Ho Chi Minh walking tour (concrete roads and flat surfaces)
Phnom Kulen day-hike (sandstones, jungle trails, swamp)
– Mt. Rokko DIY day-hike (boulders, muddy and wet trails)

Here’s our review.

Speedcross 3 vs Speedcross 4

How does it compare with Speedcross 3?

Aesthetics-wise, these shoes look the same at first glance. But if you examine them carefully, they’re actually different.

When the Salomon staff showed us both shoes, the first thing we did was to flip them to check their almost-identical outsoles. Our first reaction was that of hesitation when we saw Speedcross 4’s. Speedcross 3 has dots on its lugs, but Speedcross 4 doesn’t. To us, this was initially a red flag because we assumed that the dots helped with traction.

There are two other changes introduced to the Speedcross 4. One, the lugs are a bit taller than Speedcross 3’s. Two, the midsole (or at least the heel portion) is taller as well.

We asked the lady to explain what these changes can do, but she couldn’t give the answer we were looking for.

Obviously, we still went ahead and bought the new version.

Lugs of Speedcross 4

Speedcross 4 Has Better Grip on Tiled Surfaces

When traveling abroad, we always make sure to pack light to comply with the 7-kg hand-carry requirement of airline companies. It’s therefore imperative that my footwear can serve at least two purposes – as both hiking and walking shoes.

We found that this goal can be difficult to obtain because our previous pairs (i.e., Speedcross 3 and Merrell’s All Out Terra Light) did not do well on smooth, tiled, and flat surfaces. Meaning, their outsoles may work well on the mountains, but they’re slippery on airport floors, especially when moist or wet.

Thankfully, Salomon has fixed this problem with the Speedcross 4. We’re not saying it’s 100% slip-proof, but the grip is A LOT better compared to its predecessor.

Salomon Speedcross 4 Review Speedcross 4 Review

Wet Jungle Trails Are Not a Problem with Speedcross 4 But…

Upon research, we learned that Speedcross 4 is equipped with a feature called “Premium Wet Traction Contagrip.” Perhaps this can explain the shoes’ good performance on wet, flat surfaces?

In Phnom Kulen, we had to walk through a swamp and a long stretch of wet jungle footpaths. The shoes had no problem tackling swampy and muddy trails, but it wasn’t reliable on mossy rocks and wet roots.

RELATED: Mt. Ulap Eco Trail – Top Tips Before You Go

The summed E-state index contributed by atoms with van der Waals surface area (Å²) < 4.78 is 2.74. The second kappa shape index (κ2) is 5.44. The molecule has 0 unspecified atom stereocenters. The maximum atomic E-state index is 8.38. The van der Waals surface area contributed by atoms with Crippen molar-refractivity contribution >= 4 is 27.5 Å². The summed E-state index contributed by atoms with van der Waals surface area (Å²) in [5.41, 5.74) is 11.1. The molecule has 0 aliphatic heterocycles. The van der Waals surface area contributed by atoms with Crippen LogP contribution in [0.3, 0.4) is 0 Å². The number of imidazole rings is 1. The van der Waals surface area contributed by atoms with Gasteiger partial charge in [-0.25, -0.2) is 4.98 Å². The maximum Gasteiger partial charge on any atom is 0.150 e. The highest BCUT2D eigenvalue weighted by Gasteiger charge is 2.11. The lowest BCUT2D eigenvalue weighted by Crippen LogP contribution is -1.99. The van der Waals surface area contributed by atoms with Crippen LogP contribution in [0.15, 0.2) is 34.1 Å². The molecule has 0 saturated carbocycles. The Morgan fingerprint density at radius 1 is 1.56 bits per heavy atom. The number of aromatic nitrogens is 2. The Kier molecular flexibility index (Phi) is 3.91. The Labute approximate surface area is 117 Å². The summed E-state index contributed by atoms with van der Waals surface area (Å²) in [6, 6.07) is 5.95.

Speedcross 4 Phnom Kulen

Speedcross 4 Breezes Through Rocks and Boulders Just Fine

This applies to Phnom Kulen’s sandstones, Mt. Rokko’s boulders, and Mt. Fuji’s volcanic rocks. These surfaces can give the most stress on our feet, but the Speedcross 4 managed to deal with them just fine.

In the past, when we were still using a different brand, our feet, particularly the arch, would hurt after a hike. But when we switched, we no longer had any post-hike pain.

With the Speedcross 4, we love that the insides are well-cushioned, and the soles are thick enough to prevent me from feeling the ruggedness of rocky surfaces (unless the rocks are really pointy).

In Japan, our Speedcross 4 was able to give us a nice grip when ascending and descending Mt. Fuji’s rough paths (images below) and Mt. Rokko’s boulders. We don’t recall any instance when we slipped on our way up to the summit.

The lugs are durable, too. On our way down, we used the “heel kicking technique” to tackle Mt. Fuji’s slippery trail of crushed lava rocks. Those kicks were pretty aggressive, so we expected the lugs to come off. But they didn’t. Had we worn our Speedcross 3, we don’t think the lugs would be as neatly intact given the same amount of pressure applied on the same type of surface.

Descending Japan's Mt. Fuji Climbing Mt. Fuji

Our Recommendation

We’re happy with the Speedcross 4’s performance. We’d like to stick to it for now, or at least until a newer version (or a better brand) comes along.

So if you ask us, here’s our recommendation. If you’re still using your Speedcross 3, it’s time for an upgrade. It’s worth it. Get a pair of Speedcross 4.

Where to Purchase Speedcross 4